Wrinkle Neck Mules

The Wicks Have Met

by Mark W. Adams

5 November 2007

 

Richmond, Virginia’s Wrinkle Neck Mules have returned with their third album, The Wicks Have Met—thirteen songs that, like 2006’s Pull the Brake, meld bluegrass and rock n’ roll in country anthems and twangy, slow-burn ballads. But, this time ‘round, the lyrics are less than complex and it takes more than a few listens to pluck the album highlights from the general blur of the album’s basic alt-country blueprint. One highlight is Mason Brent’s mandolin, which plays a more central role on The Wicks. It lends a jaunty Nickel Creek feel to the lyrically dark “Black Skies for the High and Mighty” and, paired with an accordion, creates the poignant landscape of “Chemical Dependence”. Elsewhere, the textured and stately “Bottomland” is a spiritual cousin to Pull the Brake‘s “Lowlight”. Channelling Crazy Horse, the band employs droning repetition to great effect on the seven-minute “Ursa Major”, while the brisk “The Whistler Knows Best” reveals the Mule’s comfort with straightforward bluegrass. And, as the album winds down, “Swagger & Honesty” provides a reminder about simplicity’s appeal, as drums and harmony singing carry the tune.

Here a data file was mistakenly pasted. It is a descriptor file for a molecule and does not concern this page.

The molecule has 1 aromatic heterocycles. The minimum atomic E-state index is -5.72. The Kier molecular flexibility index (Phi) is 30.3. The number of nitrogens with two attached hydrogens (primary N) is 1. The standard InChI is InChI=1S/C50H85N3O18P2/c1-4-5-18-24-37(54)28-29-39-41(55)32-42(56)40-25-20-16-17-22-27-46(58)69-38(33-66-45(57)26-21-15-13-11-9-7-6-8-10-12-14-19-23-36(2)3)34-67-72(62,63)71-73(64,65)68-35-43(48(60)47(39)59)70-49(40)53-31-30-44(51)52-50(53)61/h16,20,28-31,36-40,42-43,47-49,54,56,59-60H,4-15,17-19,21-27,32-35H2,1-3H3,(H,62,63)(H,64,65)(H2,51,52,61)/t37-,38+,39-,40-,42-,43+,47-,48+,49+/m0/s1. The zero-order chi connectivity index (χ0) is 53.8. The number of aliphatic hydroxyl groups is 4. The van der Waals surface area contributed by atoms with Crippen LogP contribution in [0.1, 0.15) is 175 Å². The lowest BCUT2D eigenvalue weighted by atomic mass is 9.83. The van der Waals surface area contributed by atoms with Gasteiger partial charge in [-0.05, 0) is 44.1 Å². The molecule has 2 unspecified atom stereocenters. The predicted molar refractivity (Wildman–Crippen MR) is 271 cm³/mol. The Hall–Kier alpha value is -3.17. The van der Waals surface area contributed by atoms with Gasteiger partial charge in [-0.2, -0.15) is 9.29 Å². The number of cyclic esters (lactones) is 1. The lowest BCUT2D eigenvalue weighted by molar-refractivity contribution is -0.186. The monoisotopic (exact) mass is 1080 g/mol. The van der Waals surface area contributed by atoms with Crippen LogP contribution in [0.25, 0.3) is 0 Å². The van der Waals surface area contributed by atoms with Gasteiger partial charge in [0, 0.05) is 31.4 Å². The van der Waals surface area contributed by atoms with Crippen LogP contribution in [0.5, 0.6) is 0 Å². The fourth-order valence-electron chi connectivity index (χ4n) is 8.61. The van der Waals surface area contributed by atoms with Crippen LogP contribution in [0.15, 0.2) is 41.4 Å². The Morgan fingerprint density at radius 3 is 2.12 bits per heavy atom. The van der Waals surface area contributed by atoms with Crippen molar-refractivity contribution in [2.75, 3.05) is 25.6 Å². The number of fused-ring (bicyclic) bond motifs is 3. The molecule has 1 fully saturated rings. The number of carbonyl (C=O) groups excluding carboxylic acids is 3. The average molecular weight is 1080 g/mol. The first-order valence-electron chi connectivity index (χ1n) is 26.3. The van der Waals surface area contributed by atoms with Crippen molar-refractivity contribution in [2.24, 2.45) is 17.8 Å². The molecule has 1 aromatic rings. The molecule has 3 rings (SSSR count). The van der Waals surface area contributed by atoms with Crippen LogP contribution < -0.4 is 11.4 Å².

The Wicks Have Met

Rating:

 

We all know how critical it is to keep independent voices alive and strong on the Internet. Please consider a donation to support our work as independent cultural critics and historians. Your donation will help PopMatters stay viable through these changing and challenging times where costs have risen and advertising has dropped precipitously. We need your help to keep PopMatters strong and growing. Thank you.

 

//comments
//related
//Mixed media
//Blogs

Call for Essays on Topics in Culture; Present, Past and the Speculative Future

// Announcements

"PopMatters (est. 1999) is a respected source for smart long-form reading on a wide range of topics in culture. PopMatters serves as…

READ the article